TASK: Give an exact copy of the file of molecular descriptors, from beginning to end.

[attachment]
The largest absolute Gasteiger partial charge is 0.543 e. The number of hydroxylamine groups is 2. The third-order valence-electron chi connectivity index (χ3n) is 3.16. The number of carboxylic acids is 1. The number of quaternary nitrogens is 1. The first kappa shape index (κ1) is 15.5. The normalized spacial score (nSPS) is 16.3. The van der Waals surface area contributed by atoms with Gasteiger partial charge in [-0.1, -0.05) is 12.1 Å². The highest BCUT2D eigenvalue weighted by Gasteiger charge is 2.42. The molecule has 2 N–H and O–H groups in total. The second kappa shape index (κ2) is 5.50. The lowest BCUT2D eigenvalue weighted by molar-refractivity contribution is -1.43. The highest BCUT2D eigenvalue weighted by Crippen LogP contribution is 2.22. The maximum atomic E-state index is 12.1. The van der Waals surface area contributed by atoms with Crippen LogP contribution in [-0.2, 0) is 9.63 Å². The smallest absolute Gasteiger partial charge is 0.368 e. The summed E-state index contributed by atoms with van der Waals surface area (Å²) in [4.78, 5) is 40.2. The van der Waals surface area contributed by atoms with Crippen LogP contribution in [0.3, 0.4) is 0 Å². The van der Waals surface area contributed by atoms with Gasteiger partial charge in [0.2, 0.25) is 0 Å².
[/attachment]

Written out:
The largest absolute Gasteiger partial charge is 0.543 e. The number of hydroxylamine groups is 2. The third-order valence-electron chi connectivity index (χ3n) is 3.16. The number of carboxylic acids is 1. The number of quaternary nitrogens is 1. The first kappa shape index (κ1) is 15.5. The normalized spacial score (nSPS) is 16.3. The van der Waals surface area contributed by atoms with Gasteiger partial charge in [-0.1, -0.05) is 12.1 Å². The highest BCUT2D eigenvalue weighted by Gasteiger charge is 2.42. The molecule has 2 N–H and O–H groups in total. The second kappa shape index (κ2) is 5.50. The lowest BCUT2D eigenvalue weighted by molar-refractivity contribution is -1.43. The highest BCUT2D eigenvalue weighted by Crippen LogP contribution is 2.22. The maximum atomic E-state index is 12.1. The van der Waals surface area contributed by atoms with Crippen LogP contribution in [-0.2, 0) is 9.63 Å². The smallest absolute Gasteiger partial charge is 0.368 e. The summed E-state index contributed by atoms with van der Waals surface area (Å²) in [4.78, 5) is 40.2. The van der Waals surface area contributed by atoms with Crippen LogP contribution in [0.3, 0.4) is 0 Å². The van der Waals surface area contributed by atoms with Gasteiger partial charge in [0.2, 0.25) is 0 Å².